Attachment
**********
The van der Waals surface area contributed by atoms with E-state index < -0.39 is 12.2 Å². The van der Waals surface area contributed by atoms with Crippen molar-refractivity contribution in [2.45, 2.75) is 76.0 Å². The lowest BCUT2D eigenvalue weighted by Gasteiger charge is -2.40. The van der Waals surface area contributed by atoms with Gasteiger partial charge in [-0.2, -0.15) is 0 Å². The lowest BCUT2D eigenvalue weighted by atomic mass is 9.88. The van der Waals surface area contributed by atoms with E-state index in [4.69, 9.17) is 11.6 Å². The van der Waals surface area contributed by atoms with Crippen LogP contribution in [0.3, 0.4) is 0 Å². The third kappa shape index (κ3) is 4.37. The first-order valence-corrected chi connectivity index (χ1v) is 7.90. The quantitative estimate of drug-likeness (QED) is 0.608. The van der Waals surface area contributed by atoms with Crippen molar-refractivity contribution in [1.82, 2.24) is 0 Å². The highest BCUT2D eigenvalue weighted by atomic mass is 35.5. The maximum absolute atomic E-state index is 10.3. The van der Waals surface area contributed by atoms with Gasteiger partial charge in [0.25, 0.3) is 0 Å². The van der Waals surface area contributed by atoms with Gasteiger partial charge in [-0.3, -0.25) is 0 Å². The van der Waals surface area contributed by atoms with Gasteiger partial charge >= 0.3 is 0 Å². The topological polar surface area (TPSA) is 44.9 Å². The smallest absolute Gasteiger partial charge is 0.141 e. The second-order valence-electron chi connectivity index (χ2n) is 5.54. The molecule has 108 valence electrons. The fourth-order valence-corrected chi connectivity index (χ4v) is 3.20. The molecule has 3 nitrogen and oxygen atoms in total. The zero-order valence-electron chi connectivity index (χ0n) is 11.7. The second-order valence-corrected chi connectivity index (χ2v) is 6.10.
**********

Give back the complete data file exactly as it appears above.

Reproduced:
The van der Waals surface area contributed by atoms with E-state index < -0.39 is 12.2 Å². The van der Waals surface area contributed by atoms with Crippen molar-refractivity contribution in [2.45, 2.75) is 76.0 Å². The lowest BCUT2D eigenvalue weighted by Gasteiger charge is -2.40. The van der Waals surface area contributed by atoms with Gasteiger partial charge in [-0.2, -0.15) is 0 Å². The lowest BCUT2D eigenvalue weighted by atomic mass is 9.88. The van der Waals surface area contributed by atoms with E-state index in [4.69, 9.17) is 11.6 Å². The van der Waals surface area contributed by atoms with Crippen LogP contribution in [0.3, 0.4) is 0 Å². The third kappa shape index (κ3) is 4.37. The first-order valence-corrected chi connectivity index (χ1v) is 7.90. The quantitative estimate of drug-likeness (QED) is 0.608. The van der Waals surface area contributed by atoms with Crippen molar-refractivity contribution in [1.82, 2.24) is 0 Å². The highest BCUT2D eigenvalue weighted by atomic mass is 35.5. The maximum absolute atomic E-state index is 10.3. The van der Waals surface area contributed by atoms with Gasteiger partial charge in [0.25, 0.3) is 0 Å². The van der Waals surface area contributed by atoms with Gasteiger partial charge in [-0.3, -0.25) is 0 Å². The van der Waals surface area contributed by atoms with Gasteiger partial charge >= 0.3 is 0 Å². The topological polar surface area (TPSA) is 44.9 Å². The smallest absolute Gasteiger partial charge is 0.141 e. The second-order valence-electron chi connectivity index (χ2n) is 5.54. The molecule has 108 valence electrons. The fourth-order valence-corrected chi connectivity index (χ4v) is 3.20. The molecule has 3 nitrogen and oxygen atoms in total. The zero-order valence-electron chi connectivity index (χ0n) is 11.7. The second-order valence-corrected chi connectivity index (χ2v) is 6.10.